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Getting Your API to Play Well With Others

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Steven Weiss is a web developer, technology enthusiast, and recent Web Development Immersive graduate.  His former life was spent as a sound engineer for NPR and various voice over studios.  When not coding, he is likely cooking and/or eating. In this blog, Steve takes us through the process of creating his app, On The Side, in our WDI course. This post originally appeared on Steve’s blog here.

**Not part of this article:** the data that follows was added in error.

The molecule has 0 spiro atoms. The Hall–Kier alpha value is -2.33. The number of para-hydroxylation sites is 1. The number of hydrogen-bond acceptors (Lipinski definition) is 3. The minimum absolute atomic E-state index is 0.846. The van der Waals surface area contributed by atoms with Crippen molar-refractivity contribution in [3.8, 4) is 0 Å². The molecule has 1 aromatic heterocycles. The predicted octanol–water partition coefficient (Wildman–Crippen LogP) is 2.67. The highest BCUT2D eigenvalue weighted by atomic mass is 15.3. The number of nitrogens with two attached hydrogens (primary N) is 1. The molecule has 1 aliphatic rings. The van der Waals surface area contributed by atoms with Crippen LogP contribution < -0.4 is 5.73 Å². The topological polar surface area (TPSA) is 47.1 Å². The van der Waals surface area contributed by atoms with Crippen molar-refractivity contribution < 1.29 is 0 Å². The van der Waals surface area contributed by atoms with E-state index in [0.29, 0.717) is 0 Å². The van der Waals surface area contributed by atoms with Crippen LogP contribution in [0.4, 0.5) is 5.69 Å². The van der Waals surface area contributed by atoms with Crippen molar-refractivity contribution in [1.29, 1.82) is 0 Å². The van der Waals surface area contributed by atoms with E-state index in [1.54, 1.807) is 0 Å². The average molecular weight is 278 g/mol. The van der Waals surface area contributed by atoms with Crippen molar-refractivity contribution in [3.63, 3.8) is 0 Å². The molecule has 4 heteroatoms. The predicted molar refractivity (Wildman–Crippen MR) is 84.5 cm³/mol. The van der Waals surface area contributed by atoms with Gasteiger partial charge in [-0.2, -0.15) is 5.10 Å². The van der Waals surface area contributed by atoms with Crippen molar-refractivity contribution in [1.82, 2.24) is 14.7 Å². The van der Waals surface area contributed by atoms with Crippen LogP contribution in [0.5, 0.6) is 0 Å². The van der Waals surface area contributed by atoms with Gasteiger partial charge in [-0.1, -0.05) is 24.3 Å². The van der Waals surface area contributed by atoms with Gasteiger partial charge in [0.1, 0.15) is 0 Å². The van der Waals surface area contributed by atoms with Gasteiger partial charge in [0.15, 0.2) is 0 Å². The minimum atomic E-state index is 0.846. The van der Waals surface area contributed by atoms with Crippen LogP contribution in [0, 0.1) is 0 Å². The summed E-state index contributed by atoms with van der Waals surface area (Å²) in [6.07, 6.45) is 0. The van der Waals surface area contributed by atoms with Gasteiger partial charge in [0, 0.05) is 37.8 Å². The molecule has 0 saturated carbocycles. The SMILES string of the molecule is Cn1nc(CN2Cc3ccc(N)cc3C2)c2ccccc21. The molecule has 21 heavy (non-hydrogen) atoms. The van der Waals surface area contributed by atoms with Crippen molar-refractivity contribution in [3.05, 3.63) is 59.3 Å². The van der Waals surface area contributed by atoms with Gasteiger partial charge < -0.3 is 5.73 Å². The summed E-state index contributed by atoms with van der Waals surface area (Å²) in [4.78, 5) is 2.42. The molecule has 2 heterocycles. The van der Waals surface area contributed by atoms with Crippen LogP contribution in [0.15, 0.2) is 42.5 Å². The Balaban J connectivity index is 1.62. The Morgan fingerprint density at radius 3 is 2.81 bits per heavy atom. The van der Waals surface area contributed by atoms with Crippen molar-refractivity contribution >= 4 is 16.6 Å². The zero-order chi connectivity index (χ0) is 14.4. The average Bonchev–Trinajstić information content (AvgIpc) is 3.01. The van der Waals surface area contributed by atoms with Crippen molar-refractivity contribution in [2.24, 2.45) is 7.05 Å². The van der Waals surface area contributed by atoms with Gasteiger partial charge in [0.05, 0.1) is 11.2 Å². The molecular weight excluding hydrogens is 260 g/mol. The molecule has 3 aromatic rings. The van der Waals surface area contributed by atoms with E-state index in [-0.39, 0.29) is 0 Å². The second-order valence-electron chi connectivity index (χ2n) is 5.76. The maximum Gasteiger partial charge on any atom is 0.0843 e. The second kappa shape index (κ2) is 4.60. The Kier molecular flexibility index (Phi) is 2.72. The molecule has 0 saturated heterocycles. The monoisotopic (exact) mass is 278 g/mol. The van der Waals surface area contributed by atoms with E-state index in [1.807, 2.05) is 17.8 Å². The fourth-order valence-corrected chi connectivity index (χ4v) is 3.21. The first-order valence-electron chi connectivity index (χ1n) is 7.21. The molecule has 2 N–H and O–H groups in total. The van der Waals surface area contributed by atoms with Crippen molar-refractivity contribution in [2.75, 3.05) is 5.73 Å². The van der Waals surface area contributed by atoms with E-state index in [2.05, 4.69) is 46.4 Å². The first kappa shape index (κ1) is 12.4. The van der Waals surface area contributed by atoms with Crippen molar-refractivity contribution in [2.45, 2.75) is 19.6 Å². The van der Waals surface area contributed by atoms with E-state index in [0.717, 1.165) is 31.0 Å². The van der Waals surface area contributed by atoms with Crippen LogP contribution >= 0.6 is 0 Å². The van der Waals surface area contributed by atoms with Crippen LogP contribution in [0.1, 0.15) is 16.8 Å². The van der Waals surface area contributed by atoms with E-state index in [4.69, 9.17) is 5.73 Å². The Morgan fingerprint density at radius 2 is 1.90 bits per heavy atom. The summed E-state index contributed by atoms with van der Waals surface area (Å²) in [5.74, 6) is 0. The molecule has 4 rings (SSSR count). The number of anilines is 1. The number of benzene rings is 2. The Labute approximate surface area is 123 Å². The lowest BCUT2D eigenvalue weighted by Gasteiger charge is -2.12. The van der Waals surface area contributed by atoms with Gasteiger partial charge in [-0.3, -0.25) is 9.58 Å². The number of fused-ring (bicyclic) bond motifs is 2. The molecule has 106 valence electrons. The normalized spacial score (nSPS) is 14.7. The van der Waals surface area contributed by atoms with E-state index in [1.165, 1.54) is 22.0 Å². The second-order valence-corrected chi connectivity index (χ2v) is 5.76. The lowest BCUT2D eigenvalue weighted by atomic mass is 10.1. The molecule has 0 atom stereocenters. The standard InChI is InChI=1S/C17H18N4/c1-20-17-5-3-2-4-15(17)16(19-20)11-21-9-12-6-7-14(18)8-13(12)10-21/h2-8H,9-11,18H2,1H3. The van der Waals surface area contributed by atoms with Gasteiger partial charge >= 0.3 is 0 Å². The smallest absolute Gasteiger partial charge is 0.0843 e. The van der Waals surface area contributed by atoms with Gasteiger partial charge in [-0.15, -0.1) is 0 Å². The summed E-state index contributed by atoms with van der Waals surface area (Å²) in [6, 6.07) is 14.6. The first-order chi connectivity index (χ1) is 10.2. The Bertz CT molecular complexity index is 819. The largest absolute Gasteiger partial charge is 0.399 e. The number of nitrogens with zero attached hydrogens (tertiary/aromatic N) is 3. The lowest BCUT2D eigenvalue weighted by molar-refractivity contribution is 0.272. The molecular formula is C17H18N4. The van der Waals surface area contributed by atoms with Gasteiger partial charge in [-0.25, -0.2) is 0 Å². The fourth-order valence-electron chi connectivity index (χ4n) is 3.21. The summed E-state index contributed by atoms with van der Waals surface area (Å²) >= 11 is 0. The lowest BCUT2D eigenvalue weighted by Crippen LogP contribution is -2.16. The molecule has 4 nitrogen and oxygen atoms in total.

My first app is out in the world, flying on its own little wings. It’s called On The Side, your source for restaurant recommendations based around a super cool and esoteric list of the best ingredients right now. But lets take a step back.

On The Side begins its life as the first project assignment for the General Assembly Jan’ 14 WDI class, a collective of 27 pirate like individuals from diverse backgrounds, all restarting their lives as web developers. It’s like a reality show, except that everyone is there to make friends.

In 6 weeks, each of us has gone from little to no web development knowledge to building a fully functioning app. Once you beat yourself up over everything you’d like to improve or need to have a better handle on…it’s pretty exciting.

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A Beginner’s Guide To Contributing To Open Source